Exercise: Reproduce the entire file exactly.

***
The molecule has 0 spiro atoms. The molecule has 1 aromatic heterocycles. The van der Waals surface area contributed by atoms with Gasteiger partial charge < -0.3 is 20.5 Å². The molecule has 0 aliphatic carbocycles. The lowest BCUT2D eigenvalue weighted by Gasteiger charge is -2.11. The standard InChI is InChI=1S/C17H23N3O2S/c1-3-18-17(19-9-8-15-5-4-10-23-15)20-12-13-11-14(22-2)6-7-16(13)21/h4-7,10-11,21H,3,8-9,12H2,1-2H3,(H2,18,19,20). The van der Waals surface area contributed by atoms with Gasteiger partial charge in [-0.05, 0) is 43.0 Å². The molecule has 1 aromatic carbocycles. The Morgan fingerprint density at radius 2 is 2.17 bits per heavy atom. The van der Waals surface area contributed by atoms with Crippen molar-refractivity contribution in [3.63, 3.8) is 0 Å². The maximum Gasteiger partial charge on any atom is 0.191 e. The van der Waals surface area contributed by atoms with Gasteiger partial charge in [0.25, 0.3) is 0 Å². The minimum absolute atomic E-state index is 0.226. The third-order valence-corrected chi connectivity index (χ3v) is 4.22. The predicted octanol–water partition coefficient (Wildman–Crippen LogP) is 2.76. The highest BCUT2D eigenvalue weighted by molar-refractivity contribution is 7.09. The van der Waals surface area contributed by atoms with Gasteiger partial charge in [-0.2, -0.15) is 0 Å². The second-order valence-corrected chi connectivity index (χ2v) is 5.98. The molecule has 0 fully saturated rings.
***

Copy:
The molecule has 0 spiro atoms. The molecule has 1 aromatic heterocycles. The van der Waals surface area contributed by atoms with Gasteiger partial charge < -0.3 is 20.5 Å². The molecule has 0 aliphatic carbocycles. The lowest BCUT2D eigenvalue weighted by Gasteiger charge is -2.11. The standard InChI is InChI=1S/C17H23N3O2S/c1-3-18-17(19-9-8-15-5-4-10-23-15)20-12-13-11-14(22-2)6-7-16(13)21/h4-7,10-11,21H,3,8-9,12H2,1-2H3,(H2,18,19,20). The van der Waals surface area contributed by atoms with Gasteiger partial charge in [-0.05, 0) is 43.0 Å². The molecule has 1 aromatic carbocycles. The Morgan fingerprint density at radius 2 is 2.17 bits per heavy atom. The van der Waals surface area contributed by atoms with Crippen molar-refractivity contribution in [3.63, 3.8) is 0 Å². The maximum Gasteiger partial charge on any atom is 0.191 e. The van der Waals surface area contributed by atoms with Gasteiger partial charge in [0.25, 0.3) is 0 Å². The minimum absolute atomic E-state index is 0.226. The third-order valence-corrected chi connectivity index (χ3v) is 4.22. The predicted octanol–water partition coefficient (Wildman–Crippen LogP) is 2.76. The highest BCUT2D eigenvalue weighted by molar-refractivity contribution is 7.09. The van der Waals surface area contributed by atoms with Gasteiger partial charge in [-0.2, -0.15) is 0 Å². The second-order valence-corrected chi connectivity index (χ2v) is 5.98. The molecule has 0 fully saturated rings.